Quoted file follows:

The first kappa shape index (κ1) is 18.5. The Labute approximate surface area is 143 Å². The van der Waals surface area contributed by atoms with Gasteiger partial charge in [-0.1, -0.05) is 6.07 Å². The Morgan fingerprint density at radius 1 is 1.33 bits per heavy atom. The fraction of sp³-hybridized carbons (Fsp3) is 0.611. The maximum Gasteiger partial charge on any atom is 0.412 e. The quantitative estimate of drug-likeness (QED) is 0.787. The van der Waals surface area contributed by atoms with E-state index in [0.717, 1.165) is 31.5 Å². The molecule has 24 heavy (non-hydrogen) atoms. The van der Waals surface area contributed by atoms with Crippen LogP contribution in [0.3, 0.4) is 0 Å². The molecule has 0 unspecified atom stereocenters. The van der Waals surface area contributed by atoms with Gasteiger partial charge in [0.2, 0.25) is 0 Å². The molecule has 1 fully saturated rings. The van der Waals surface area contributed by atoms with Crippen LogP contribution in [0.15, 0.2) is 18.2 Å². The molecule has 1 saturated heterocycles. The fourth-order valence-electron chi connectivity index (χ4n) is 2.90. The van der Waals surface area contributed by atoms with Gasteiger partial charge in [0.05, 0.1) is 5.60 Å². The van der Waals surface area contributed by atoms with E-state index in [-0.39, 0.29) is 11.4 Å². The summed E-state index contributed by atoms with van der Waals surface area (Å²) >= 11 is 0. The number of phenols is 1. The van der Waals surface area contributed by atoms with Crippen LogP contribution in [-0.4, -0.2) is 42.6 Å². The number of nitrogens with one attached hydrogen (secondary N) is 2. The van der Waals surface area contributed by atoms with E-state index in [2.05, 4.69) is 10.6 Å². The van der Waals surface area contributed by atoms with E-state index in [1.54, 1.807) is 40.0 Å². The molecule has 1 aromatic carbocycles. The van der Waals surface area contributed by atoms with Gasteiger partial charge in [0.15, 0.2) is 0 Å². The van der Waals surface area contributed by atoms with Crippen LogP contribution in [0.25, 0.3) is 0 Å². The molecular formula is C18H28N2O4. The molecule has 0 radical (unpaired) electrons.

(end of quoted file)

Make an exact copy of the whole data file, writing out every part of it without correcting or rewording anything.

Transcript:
The first kappa shape index (κ1) is 18.5. The Labute approximate surface area is 143 Å². The van der Waals surface area contributed by atoms with Gasteiger partial charge in [-0.1, -0.05) is 6.07 Å². The Morgan fingerprint density at radius 1 is 1.33 bits per heavy atom. The fraction of sp³-hybridized carbons (Fsp3) is 0.611. The maximum Gasteiger partial charge on any atom is 0.412 e. The quantitative estimate of drug-likeness (QED) is 0.787. The van der Waals surface area contributed by atoms with E-state index in [0.717, 1.165) is 31.5 Å². The molecule has 24 heavy (non-hydrogen) atoms. The van der Waals surface area contributed by atoms with Crippen LogP contribution in [0.3, 0.4) is 0 Å². The molecule has 0 unspecified atom stereocenters. The van der Waals surface area contributed by atoms with Gasteiger partial charge in [0.2, 0.25) is 0 Å². The molecule has 1 fully saturated rings. The van der Waals surface area contributed by atoms with Crippen LogP contribution in [0.15, 0.2) is 18.2 Å². The molecule has 1 saturated heterocycles. The fourth-order valence-electron chi connectivity index (χ4n) is 2.90. The van der Waals surface area contributed by atoms with Gasteiger partial charge in [0.05, 0.1) is 5.60 Å². The van der Waals surface area contributed by atoms with E-state index in [-0.39, 0.29) is 11.4 Å². The summed E-state index contributed by atoms with van der Waals surface area (Å²) >= 11 is 0. The number of phenols is 1. The van der Waals surface area contributed by atoms with Crippen LogP contribution in [-0.4, -0.2) is 42.6 Å². The number of nitrogens with one attached hydrogen (secondary N) is 2. The van der Waals surface area contributed by atoms with E-state index in [2.05, 4.69) is 10.6 Å². The van der Waals surface area contributed by atoms with E-state index in [1.54, 1.807) is 40.0 Å². The molecule has 1 aromatic carbocycles. The van der Waals surface area contributed by atoms with Gasteiger partial charge in [0.15, 0.2) is 0 Å². The van der Waals surface area contributed by atoms with Crippen LogP contribution in [0.25, 0.3) is 0 Å². The molecular formula is C18H28N2O4. The molecule has 0 radical (unpaired) electrons.